Researchers studying the achievement of a large group of beginning high school students found that achievement gains were significantly higher and more equitably distributed in schools where teachers took collective responsibility for students’ academic success or failure.
Researchers, Valerie E. Lee, University of Michigan and Julia B. Smith, University of Rochester, analyzed data from the National Educational Longitudinal Study (NELS) on almost 10,000 teachers and more than 12,000 students in 820 public, private and Catholic high schools in the U.S. NELS tested students in core subjects in 8th grade and then again in 10th grade and interviewed teachers about their beliefs, teaching practices, and the working conditions in their departments.
Schools that promote collective responsibility for learning
Lee and Smith conclude from their analysis that teachers who hold certain beliefs about teaching and learning are more likely to be effective teachers. Teachers in departments that tend to take responsibility for the learning of all their students, regardless of their academic qualifications or social characteristics, create environments where students learn more and where learning is distributed more equitably across the entire student body. In such schools, social background is only weakly related to learning.
Teachers who believed it was their responsibility to ensure that all students learned, also reported high levels of cooperation in their departments and more control over their work environments. Small schools appear to be especially conducive to cooperation among teachers and to a collective belief in their ability to increase student achievement. Even when other factors are controlled, students learn more in small schools and there is also more equity in learning outcomes.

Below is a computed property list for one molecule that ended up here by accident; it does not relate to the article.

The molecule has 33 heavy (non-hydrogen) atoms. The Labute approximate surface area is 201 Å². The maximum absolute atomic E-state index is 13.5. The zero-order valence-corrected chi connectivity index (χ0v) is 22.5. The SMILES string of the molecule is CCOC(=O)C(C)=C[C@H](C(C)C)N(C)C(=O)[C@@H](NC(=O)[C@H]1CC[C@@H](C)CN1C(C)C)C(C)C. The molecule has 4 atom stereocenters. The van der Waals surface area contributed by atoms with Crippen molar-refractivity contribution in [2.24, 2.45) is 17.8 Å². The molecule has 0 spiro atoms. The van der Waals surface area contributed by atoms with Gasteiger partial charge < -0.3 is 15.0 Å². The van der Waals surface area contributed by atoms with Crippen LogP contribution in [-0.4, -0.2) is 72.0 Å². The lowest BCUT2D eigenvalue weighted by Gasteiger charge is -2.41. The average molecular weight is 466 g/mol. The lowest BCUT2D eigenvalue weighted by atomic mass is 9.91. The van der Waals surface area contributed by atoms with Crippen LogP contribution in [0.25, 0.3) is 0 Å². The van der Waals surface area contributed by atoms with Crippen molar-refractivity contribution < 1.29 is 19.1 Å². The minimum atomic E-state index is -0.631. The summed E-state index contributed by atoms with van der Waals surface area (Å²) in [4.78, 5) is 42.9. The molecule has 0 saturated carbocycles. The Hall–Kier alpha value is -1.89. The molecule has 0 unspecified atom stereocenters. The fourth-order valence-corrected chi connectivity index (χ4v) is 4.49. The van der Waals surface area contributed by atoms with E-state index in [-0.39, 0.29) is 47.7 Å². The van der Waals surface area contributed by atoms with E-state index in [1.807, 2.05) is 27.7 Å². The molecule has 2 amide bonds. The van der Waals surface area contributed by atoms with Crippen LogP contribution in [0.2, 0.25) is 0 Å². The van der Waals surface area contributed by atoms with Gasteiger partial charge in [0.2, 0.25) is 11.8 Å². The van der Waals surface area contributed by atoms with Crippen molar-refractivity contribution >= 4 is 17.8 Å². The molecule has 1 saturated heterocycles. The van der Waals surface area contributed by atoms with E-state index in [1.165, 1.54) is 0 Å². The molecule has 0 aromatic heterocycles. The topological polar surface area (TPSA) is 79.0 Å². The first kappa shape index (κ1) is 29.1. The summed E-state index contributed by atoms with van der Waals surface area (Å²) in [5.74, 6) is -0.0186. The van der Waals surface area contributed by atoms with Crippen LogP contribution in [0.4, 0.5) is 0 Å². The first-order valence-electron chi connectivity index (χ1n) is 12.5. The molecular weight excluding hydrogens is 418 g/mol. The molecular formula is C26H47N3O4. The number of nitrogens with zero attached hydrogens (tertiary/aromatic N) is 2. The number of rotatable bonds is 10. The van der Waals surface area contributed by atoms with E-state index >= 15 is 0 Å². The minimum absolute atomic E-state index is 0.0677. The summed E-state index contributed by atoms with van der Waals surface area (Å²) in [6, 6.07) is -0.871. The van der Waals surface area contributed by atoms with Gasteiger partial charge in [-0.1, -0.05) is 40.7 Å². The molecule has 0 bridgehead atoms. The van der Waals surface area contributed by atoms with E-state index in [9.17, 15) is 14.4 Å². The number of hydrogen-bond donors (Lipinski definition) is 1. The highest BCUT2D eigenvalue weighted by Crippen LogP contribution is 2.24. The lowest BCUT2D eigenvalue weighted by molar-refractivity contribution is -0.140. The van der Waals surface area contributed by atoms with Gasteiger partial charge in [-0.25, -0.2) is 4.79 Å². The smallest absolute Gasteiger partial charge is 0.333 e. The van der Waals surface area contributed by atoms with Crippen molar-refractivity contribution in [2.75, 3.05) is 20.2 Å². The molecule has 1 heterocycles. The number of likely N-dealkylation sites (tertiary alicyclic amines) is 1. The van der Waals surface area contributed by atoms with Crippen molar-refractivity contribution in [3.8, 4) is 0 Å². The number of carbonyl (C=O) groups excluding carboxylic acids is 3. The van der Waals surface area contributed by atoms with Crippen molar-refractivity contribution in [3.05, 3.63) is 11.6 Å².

Lee and Smith conclude that this analysis of the NELS data produced some unequivocal results, in particular, that staffs who held themselves responsible for teaching all students, regardless of background, produced higher achievement in all subjects. These results took into account previous achievement and track placement and therefore, these researchers believe that it represents a solid finding.
In addition, this study shows how widely schools vary in the degree to which teaching staffs believe they are responsible for student achievement. In many schools, teachers share strong doubts about their students’ ability to learn and their ability to teach them effectively. Lee and Smith believe that changing such attitudes is very difficult and that it is not clear how change happens.
However, this study indicates that when teachers collaborate and work in teams to improve their instruction and their students’ achievement over a period of years, they slowly begin to assume collective responsibility for their students’ learning. Lee and Smith conclude that the structure of teaching environments in schools has serious implications for students’ achievement.
“Collective Responsibility for Learning and Its Effect on Gains in Achievement for Early Secondary School Students” American Journal of Education Volume 104, Number 2, February 1996 pp.103-140
Published in ERN May/June 1996 Volume 9 Number 3